Imitation is the sincerest form of Hollywood, and the most enduring legacy of Flashdance may be the mini-genre of MTV-flavored dance movies that it inspired. First up was Footloose (1984), another set of music video-like set pieces strung together by an underdog-makes-good plot, and Dirty Dancing (1987), another movie about a girl who blossoms into an empowered woman on the dance floor. The genre sagged during the ’90s, but it picked up again with Save the Last Dance (2001), which solidified the genre’s conventions – street-inspired dancing, forbidden romance, and fiercely determined women.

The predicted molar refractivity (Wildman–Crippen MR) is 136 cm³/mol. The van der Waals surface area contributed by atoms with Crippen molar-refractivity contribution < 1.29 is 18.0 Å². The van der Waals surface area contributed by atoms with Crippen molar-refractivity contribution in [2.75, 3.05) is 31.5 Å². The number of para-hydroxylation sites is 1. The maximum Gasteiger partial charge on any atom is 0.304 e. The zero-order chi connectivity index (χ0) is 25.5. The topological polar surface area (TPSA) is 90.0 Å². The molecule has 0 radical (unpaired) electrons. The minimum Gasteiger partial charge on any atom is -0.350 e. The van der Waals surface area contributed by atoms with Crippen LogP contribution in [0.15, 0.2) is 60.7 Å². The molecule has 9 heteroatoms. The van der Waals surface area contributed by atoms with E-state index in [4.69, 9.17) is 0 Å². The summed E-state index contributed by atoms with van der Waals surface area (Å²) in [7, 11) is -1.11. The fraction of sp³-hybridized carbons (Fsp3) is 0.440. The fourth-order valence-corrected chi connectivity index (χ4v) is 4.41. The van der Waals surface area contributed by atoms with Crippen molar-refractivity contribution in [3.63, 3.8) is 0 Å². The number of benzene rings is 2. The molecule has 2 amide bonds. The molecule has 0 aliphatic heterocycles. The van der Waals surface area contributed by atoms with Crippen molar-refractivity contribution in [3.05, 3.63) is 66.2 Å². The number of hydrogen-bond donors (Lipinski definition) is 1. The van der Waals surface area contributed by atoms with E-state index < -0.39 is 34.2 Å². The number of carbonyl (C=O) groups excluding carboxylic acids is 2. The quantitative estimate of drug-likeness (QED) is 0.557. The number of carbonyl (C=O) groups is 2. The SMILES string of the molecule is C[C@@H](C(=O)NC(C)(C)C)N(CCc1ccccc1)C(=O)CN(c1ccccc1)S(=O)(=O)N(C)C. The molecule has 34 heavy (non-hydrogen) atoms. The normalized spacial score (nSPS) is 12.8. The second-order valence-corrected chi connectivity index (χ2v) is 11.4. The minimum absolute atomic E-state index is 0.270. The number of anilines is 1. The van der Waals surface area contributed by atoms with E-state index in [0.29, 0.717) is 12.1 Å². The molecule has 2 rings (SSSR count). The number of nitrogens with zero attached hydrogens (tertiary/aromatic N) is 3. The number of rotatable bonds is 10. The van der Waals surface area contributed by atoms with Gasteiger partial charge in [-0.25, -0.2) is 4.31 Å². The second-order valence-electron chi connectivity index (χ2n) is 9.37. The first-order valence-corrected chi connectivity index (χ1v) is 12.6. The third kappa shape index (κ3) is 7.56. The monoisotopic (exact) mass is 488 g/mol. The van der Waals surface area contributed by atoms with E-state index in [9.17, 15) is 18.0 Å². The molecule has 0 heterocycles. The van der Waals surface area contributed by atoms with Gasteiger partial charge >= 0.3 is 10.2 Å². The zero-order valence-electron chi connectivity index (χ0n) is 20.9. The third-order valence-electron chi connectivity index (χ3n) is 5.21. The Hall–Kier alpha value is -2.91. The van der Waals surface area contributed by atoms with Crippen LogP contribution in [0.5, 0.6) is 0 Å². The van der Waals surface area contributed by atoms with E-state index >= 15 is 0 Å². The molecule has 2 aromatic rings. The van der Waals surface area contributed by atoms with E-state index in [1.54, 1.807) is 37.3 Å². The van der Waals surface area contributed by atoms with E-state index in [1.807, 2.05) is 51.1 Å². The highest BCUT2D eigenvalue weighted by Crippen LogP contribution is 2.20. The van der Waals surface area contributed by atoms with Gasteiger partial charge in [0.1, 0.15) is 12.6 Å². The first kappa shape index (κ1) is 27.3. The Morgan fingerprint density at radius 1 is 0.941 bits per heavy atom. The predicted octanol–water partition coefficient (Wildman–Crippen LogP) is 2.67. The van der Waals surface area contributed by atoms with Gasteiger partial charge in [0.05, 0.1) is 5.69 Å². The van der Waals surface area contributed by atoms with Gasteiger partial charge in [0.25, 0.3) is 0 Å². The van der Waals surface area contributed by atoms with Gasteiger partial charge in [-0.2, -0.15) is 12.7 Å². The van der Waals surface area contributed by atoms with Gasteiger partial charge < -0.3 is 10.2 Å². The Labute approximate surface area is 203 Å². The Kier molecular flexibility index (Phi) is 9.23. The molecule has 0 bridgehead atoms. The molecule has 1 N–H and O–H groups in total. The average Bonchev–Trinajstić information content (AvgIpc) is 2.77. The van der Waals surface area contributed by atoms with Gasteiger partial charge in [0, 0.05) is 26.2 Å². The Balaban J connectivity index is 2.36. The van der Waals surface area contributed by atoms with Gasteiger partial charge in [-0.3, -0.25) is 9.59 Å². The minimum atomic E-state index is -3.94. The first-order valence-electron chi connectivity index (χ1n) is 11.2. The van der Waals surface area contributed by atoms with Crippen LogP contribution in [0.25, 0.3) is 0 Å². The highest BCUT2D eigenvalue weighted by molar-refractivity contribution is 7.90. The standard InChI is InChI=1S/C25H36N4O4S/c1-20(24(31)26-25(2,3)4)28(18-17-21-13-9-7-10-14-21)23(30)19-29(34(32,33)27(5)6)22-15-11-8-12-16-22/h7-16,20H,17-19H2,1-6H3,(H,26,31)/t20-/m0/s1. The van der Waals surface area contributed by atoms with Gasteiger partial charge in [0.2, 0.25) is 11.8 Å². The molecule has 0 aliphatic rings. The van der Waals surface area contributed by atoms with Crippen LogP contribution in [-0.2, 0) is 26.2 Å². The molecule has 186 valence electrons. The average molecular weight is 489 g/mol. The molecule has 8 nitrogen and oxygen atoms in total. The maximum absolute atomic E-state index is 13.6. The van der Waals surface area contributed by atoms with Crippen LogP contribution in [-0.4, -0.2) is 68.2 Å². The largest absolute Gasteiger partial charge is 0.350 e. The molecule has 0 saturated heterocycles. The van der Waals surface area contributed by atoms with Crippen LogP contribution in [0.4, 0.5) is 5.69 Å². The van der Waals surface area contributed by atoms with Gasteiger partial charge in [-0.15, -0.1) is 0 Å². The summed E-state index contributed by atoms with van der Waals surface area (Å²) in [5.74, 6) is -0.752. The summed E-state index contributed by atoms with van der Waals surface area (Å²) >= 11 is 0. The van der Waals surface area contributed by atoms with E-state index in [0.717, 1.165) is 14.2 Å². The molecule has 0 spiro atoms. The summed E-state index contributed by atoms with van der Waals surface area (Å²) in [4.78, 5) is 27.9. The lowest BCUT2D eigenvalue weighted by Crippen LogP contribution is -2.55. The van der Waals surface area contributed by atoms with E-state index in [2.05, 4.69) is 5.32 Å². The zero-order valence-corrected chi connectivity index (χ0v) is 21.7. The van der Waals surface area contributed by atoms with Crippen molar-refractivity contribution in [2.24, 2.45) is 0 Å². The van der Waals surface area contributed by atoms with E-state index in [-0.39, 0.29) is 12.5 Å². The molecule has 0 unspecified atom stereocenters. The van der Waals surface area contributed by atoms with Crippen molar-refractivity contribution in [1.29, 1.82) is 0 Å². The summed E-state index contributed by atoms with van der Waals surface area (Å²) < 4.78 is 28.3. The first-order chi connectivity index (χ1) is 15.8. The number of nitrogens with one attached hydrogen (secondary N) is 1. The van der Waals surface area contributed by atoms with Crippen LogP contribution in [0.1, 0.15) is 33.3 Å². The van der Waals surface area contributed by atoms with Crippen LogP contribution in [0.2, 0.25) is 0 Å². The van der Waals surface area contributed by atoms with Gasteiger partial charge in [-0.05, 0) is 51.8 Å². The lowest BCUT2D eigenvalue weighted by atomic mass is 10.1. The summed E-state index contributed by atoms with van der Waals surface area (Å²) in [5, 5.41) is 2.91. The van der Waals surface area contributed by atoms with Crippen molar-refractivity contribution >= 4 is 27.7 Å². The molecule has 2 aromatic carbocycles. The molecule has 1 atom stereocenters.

The last decade has seen a virtual explosion of such movies, many of them produced or heavily promoted by MTV, including You Got Served, How She Move, and the Step Up (pictured) series that introduced moviegoers to hunk-of-the-moment Channing Tatum. Here was a real-life male variant on the Flashdance narrative, an actor who’d started out as a dancer in strip clubs but then sweated his way to legit mainstream fame. His semi-autobiographical retelling of that journey in last year’s hit Magic Mike showed just how far we’ve all traveled since Flashdance. Today, any rising star can be Alex Owens, and without shame.